Dunkirk: a French laboratory of free public transport

Dunkirk: a French laboratory of free public transport

The benefits of well-organised and affordable public transport are numerous. By offering low-cost alternatives to travel, it allows everyone, and especially low-income groups, to be mobile. And by connecting different communities and regions it facilitates social and cultural exchange and economic activity. Moreover, it reduces traffic, thereby increasing safety and decreasing air and noise pollution. If well organised, public transport has the potential to turn cities into hubs of social and economic activity with high standards of living.

The French city of Dunkirk is well-known as a place of heavy fighting during the Second World War. After the war, like so many cities, Dunkirk developed rapidly due to heavy industry and its commercial port. However, today the city, with a population of roughly 80,000, is facing problems typical of post-industrial regions, such as high levels of unemployment and pollution and substantial emigration. In 2014, the municipality decided to support the economical and social development of the city and the surrounding area through an ambitious project entitled DK’Plus, which aimed to fundamentally transform its public transport. As part of this project, in 2018, it introduced a brand-new transport company that would offer zero-fare public transport by bus. With that, Dunkirk became the biggest city in France to offer free public transport to its citizens.

The increase in passengers was not the only surprise

At the outset, the city council decided to extensively monitor the impact of the new project, contracting a consulting company to conduct a detailed analysis. The results, which were made public, made a significant contribution to the discussion about free public transport in Dunkirk and in other places.

The results and experiences of cities that introduced this measure vary, as do the views of experts and studies on this topic. The Dunkirk experiment is, however, exceptional, as its study went beyond analysing solely the direct impact on the number of passengers using the various means of transport. It also studied the conditions under which the project was implemented, meaning its findings may serve other cities that are considering introducing a similar measure.

The analysis showed that the number of public transport users increased by 77 percent over the course of 2018, the year in which Dunkirk’s project began. Most new passengers were seen on weekends, with an increase of approximately 125 percent. A large questionnaire survey showed that 50 percent of passengers said they used buses more often, half of whom used to travel by car. Some admitted, however, that they had cycled or walked more before the free bus lines were launched. Nevertheless, former car commuters represented the largest group of new users, suggesting that the project may have motivated commuters to exchange their car for public transport. However, what may be considered the project’s greatest success is the positive feedback of both passengers and employees towards the transport company.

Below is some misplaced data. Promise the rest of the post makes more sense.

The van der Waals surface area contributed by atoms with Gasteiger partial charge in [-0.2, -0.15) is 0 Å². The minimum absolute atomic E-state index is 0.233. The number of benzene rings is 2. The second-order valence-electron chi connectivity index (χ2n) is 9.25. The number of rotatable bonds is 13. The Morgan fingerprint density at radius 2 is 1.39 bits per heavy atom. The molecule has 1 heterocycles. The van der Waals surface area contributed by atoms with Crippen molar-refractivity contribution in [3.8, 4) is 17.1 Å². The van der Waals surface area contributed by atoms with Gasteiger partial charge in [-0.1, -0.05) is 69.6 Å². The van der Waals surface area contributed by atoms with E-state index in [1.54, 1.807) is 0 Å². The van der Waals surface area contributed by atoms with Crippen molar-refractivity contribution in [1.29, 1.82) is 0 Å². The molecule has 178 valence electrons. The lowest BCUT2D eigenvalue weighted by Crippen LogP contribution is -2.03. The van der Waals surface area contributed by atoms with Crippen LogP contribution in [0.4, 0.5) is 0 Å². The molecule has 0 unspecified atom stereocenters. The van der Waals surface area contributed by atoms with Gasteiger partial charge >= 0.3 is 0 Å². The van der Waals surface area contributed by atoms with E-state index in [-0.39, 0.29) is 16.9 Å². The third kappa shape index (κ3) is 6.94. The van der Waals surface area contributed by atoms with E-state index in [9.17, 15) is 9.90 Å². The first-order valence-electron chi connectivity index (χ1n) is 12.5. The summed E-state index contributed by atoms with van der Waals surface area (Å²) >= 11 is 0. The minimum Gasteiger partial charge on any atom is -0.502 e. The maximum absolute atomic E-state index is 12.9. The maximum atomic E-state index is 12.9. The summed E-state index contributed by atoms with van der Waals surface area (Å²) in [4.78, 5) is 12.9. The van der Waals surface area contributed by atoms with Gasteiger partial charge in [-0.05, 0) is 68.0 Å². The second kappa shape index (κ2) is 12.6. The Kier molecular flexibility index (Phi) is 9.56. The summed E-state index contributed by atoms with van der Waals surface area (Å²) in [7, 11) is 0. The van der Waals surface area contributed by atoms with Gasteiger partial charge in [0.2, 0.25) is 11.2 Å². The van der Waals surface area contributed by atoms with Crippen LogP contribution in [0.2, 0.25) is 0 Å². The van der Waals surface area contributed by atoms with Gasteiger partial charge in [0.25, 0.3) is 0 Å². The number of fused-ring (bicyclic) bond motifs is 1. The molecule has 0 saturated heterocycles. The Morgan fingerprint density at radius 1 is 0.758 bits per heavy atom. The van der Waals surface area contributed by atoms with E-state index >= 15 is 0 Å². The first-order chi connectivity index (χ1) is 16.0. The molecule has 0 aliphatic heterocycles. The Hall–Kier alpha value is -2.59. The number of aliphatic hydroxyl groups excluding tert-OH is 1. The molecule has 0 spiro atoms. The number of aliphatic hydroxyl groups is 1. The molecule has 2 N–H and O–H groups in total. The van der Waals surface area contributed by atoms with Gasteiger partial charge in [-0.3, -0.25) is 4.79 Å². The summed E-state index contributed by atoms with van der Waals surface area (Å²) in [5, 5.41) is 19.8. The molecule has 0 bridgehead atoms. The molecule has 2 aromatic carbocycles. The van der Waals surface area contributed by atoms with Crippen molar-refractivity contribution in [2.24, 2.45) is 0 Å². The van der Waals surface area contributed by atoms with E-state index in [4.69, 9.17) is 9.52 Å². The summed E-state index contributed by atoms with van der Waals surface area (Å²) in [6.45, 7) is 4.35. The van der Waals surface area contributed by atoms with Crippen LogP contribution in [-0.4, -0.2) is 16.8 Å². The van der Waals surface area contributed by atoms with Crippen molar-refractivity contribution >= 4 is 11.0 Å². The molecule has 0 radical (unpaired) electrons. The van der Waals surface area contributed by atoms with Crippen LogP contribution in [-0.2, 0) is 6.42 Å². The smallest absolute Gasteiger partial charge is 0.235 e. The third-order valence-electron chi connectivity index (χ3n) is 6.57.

So, what is Dunkirk’s secret?

Free public transport was solely the icing on the cake

While it is its best-known measure, introducing zero-fare public transport was not DK’Plus’ main goal. Rather, it was just one of the measures aimed at making urban public transport, which had suffered from chronic underinvestment since the late 1980s, more attractive. For instance, the introduction of zero-fare public transport was accompanied by a significant expansion of bus lines and a substantial increase of bus service frequencies. In addition, the transport network was redesigned to allow 80 percent of the population to reach the train station, the main transport hub of the agglomeration, within 20 minutes.

The launch of the new transport company included, among other things, a modernisation of its fleet. 30 modern vehicles were purchased and the entire fleet was styled in lively colours. Free Wi-Fi became standard for all buses. A considerable increase in the number of bus lanes and prioritisation of public transport at intersections made it possible to get from A to B faster. In fact, Dunkirk’s Mayor Patrice Vergiete described cancelling bus fares as solely “the icing on the cake”, stressing that “the cake needed to be baked first”.

The bus serves as a place of social and cultural exchange

While Dunkirk’s zero-fare transport made international headlines, DK’Plus was about much more than that – the project took significant social and environmental steps as well. In addition to the cancellation of regular bus fares, free shared bikes became freely available, as well as free transport services for people with reduced mobility. The only transport service that still requires buying a ticket is a night taxi called “taxibus”, driving passengers between two selected bus stops. To raise awareness for the benefits of choosing public transport over your car, an awareness campaign explaining the benefits for the environment and one’s savings was introduced.